Finding information about a college’s waitlist


It can be difficult to find specific information about a college’s waitlist. Colleges probably won’t tell you how many students have been put on the waitlist or how many people they plan to admit off of it—even they don’t know how many waitlisted students will receive an offer of admission until they hear from the students they have admitted about their own decisions.


However, you should still try to gather as much information from official sources as possible. Look at the college’s website, particularly the admissions page. You should also look at reputable news sources, such as national or local newspapers and magazines, and the campus newspaper. Often, you may find statements about an applicant pool for a given year that may give you further insights into the waitlist, such as the number of applicants on it or how much of the freshman class has already been filled. Be cautious about believing other information you find online—often, these reports are misleading or false altogether. Also remember that statistics can vary significantly from year to year, and this year’s statistics may be nothing like those from last year, even within an individual college. You can call the admissions office, but be respectful of the time of the person to whom you speak, and remember that you are probably not the only one who is calling for information.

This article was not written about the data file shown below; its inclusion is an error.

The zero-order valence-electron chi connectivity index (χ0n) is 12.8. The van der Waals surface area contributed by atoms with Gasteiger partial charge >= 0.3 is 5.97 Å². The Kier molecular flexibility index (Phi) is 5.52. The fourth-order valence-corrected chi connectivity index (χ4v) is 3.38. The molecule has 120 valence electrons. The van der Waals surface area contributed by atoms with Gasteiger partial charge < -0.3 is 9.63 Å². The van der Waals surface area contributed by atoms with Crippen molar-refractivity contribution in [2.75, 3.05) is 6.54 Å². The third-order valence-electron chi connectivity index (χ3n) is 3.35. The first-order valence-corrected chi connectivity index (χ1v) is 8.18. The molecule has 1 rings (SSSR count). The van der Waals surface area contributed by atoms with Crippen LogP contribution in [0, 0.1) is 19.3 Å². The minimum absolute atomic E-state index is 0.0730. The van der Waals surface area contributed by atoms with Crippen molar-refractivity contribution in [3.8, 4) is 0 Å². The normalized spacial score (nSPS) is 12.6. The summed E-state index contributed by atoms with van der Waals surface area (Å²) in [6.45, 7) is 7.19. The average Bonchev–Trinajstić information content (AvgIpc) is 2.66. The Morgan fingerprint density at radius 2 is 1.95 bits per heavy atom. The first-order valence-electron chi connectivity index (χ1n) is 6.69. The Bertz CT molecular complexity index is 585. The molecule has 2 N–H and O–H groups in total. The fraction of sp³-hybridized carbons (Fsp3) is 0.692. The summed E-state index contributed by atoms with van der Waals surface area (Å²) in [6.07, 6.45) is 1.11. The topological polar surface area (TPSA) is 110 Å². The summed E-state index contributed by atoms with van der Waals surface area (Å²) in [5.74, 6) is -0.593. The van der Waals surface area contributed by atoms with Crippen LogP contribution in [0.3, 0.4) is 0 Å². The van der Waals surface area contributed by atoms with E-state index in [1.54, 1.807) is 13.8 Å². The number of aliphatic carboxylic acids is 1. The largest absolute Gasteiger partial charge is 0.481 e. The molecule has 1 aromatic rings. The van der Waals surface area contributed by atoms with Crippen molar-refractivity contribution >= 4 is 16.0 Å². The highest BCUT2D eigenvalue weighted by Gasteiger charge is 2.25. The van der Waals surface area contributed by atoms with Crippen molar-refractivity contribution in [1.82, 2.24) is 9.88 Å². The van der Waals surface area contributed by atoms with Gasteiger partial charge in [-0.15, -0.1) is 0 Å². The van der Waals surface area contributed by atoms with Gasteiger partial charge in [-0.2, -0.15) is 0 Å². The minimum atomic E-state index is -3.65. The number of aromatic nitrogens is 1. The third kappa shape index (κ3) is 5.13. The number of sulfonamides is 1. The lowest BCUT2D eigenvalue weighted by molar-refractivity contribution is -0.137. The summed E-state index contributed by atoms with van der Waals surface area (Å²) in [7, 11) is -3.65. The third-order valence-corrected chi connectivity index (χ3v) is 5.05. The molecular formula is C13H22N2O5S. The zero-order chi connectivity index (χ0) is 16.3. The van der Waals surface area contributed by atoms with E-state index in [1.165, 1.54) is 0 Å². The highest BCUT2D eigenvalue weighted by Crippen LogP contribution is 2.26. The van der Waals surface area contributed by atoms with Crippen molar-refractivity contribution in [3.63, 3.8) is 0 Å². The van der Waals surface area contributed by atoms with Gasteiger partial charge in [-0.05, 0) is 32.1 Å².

Questions to ask yourself

In assessing your chances of admission from a waitlist, ask yourself the following questions:

-Did my application represent my accomplishments to best advantage?

-What were the biggest weaknesses in my application?

-How severe were those weaknesses?

-Where do I stand compared to admitted applicants, if that data is available?


What you may be able to do to help improve your chances of admission


Once you have assessed the information you have available, take some further steps to help boost your chances of admission. First, write a compelling letter affirming your commitment to the school. As we discuss in How to Get Off the Wait List, you should do this as soon as possible, because colleges may start accepting students from the waitlist once they start receiving responses to offers of admission from the regular pool of admits. It’s all a numbers game, and you want to boost your chances as much as possible at stay on their radar.